Maternal hyperandrogenism beginning from early pregnancy and progressing until delivery does not produce virilization of a female newborn
ABSTRACT A 33-year-old primagravida with a history of polycystic ovary syndrome was referred because of symptoms of moderate hyperandrogenism. Serum hormone levels, measured regularly from the 7th week of pregnancy until delivery, showed very high increases of testosterone, androstenedione and estradiol. Ultrasound showed no evidence of adrenal or ovarian masses. She delivered a female newborn with normal female external genitalia. Umbilical cord hormone levels were normal, except for a modest increase of serum testosterone. After delivery the androgen levels of the mother returned to normal and the symptoms of hyperandrogenism were also slightly improved.
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ABSTRACT: Transdermal testosterone gels are used in the treatment of hypoandrogenism of males. Virilization due to exposure to testosterone gels has been reported in children resulting in a US Food and Drug Administration (FDA) warning about secondary exposure to these products. At present, we are unaware of prenatal virilization associated with unintentional testosterone gel exposure. We report prenatal virilization in a female infant due to secondary maternal exposure to the father's testosterone gel. We also describe postnatal virilization of the child's twin sister.International Journal of Pediatric Endocrinology 10/2010; 2010:867471. DOI:10.1155/2010/867471
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ABSTRACT: To describe a possible mechanism underlying the partial virilization of a 46, XX infant by a functional maternal adrenocortical carcinoma (ACC). We performed immunocytochemical staining of tumor sections for luteinizing hormone (LH)/human chorionic gonadotropin (hCG) receptors. In addition, related reports in the literature are discussed. A previously healthy mother developed a large cortisol- and androgen-producing stage III adrenal tumor that did not interfere with conception or early morphogenesis. The tumor eluded detection until after delivery of a partially virilized 46, XX female infant with ambiguous genitalia. Immunohistochemical staining of tumor sections revealed overexpression of the LH/hCG receptor. Virilization of the genetically female fetus may have resulted from hCG-stimulated steroid secretion by the ACC. Because hypercortisolism and hyperandrogenism are associated with menstrual disturbances and spontaneous abortion, pregnancy in patients with functional adrenal tumors is uncommon. Rarely, maternal steroid excess from a functional adrenal tumor has caused 46, XX disordered sex differentiation. This unusual case demonstrates the influence of hCG on the functionality of an ACC and demonstrates the rare phenomenon of virilization of a female infant by a functional maternal adrenal tumor.Endocrine Practice 02/2011; 17(2):e26-31. DOI:10.4158/EP10209.CR · 2.59 Impact Factor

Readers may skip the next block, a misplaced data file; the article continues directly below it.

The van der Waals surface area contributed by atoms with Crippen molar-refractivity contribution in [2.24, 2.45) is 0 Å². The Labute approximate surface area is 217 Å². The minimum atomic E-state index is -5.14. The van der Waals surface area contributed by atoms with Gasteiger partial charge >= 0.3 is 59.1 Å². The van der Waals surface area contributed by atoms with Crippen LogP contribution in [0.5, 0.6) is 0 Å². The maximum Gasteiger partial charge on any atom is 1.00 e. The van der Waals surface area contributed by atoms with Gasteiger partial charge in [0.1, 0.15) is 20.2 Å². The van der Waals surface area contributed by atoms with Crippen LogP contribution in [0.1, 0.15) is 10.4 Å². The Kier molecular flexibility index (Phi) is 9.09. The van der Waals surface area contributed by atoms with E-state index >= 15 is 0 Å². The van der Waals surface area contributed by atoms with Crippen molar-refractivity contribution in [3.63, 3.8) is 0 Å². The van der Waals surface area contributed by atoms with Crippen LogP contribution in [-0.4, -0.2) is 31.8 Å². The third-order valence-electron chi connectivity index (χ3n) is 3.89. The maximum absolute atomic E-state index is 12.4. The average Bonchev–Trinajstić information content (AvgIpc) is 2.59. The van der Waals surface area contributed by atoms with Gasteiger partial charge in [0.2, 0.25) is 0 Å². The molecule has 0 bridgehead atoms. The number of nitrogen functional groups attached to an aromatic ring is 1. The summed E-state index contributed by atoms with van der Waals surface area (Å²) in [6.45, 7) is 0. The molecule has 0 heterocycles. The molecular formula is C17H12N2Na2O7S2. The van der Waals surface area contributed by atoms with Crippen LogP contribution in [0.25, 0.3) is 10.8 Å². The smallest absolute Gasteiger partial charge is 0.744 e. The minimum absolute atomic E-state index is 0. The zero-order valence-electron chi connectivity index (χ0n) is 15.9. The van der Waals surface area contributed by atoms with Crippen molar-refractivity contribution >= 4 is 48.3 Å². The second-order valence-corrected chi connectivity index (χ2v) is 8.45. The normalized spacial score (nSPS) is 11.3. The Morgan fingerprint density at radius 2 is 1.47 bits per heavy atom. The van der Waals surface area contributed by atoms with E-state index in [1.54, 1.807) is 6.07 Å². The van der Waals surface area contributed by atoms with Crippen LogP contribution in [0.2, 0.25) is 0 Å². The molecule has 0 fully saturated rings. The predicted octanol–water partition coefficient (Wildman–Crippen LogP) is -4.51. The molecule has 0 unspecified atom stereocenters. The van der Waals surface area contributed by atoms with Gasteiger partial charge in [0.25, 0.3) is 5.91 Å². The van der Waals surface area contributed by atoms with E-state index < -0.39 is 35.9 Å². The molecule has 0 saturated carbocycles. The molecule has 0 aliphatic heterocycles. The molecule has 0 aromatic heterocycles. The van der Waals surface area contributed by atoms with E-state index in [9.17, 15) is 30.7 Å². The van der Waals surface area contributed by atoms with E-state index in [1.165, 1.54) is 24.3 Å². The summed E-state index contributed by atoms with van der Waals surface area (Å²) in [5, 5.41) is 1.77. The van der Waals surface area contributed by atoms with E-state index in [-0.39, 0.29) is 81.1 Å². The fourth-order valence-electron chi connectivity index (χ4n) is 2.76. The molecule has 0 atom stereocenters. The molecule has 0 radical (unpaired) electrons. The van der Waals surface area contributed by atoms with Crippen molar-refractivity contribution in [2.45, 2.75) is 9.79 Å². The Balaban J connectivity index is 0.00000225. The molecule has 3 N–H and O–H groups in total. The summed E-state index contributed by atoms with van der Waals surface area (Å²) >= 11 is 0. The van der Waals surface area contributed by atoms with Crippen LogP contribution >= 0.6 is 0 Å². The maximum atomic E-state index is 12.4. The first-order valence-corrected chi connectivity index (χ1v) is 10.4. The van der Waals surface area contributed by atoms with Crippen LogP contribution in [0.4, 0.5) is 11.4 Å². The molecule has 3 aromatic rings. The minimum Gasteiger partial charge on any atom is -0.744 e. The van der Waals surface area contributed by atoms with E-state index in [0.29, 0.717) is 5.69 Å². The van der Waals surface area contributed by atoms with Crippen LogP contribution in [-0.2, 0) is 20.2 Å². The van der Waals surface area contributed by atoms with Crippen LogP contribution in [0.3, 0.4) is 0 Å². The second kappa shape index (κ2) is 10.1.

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ABSTRACT: Introduction: Testosterone (T) drives normal male sexual development both in utero and at puberty. Aberrant T exposure manifests as virilization of a female fetus, contrasexual precocity in girls, and isosexual precocity in boys. Evidence of pathologic T exposure warrants a prompt evaluation. Areas covered: The authors introduce the topic of T exposure in children by reviewing its physiology in the fetus and during childhood and adolescence. Pathologic conditions leading to virilization of a female fetus as well as androgen-mediated gonadotropin-independent precocious puberty in both genders are then discussed. The authors finish by noting exogenous T exposure in children and adolescents, focusing specifically on secondary exposure to topical T preparations. Expert opinion: Contrasexual precocity in a girl or sexual precocity in a boy should prompt evaluation for causes of gonadotropin-independent pubertal changes. Initial biochemical evaluation includes a bone age, T, 17-hydroxyprogesterone, androstenedione, dehydroepiandrosterone sulfate (DHEA-S) and high sensitivity gonadotropin levels. The provider must query exposure to topical androgen-containing preparations as unintentional secondary exposure to topical T must be considered. Hyperandrogenism is temporally related to exposure of topical T and removal of exposure results in a marked decrease in serum T as well as resolution or stabilization of the signs and symptoms.Expert Opinion on Drug Safety 03/2013; DOI:10.1517/14740338.2013.782000 · 2.74 Impact Factor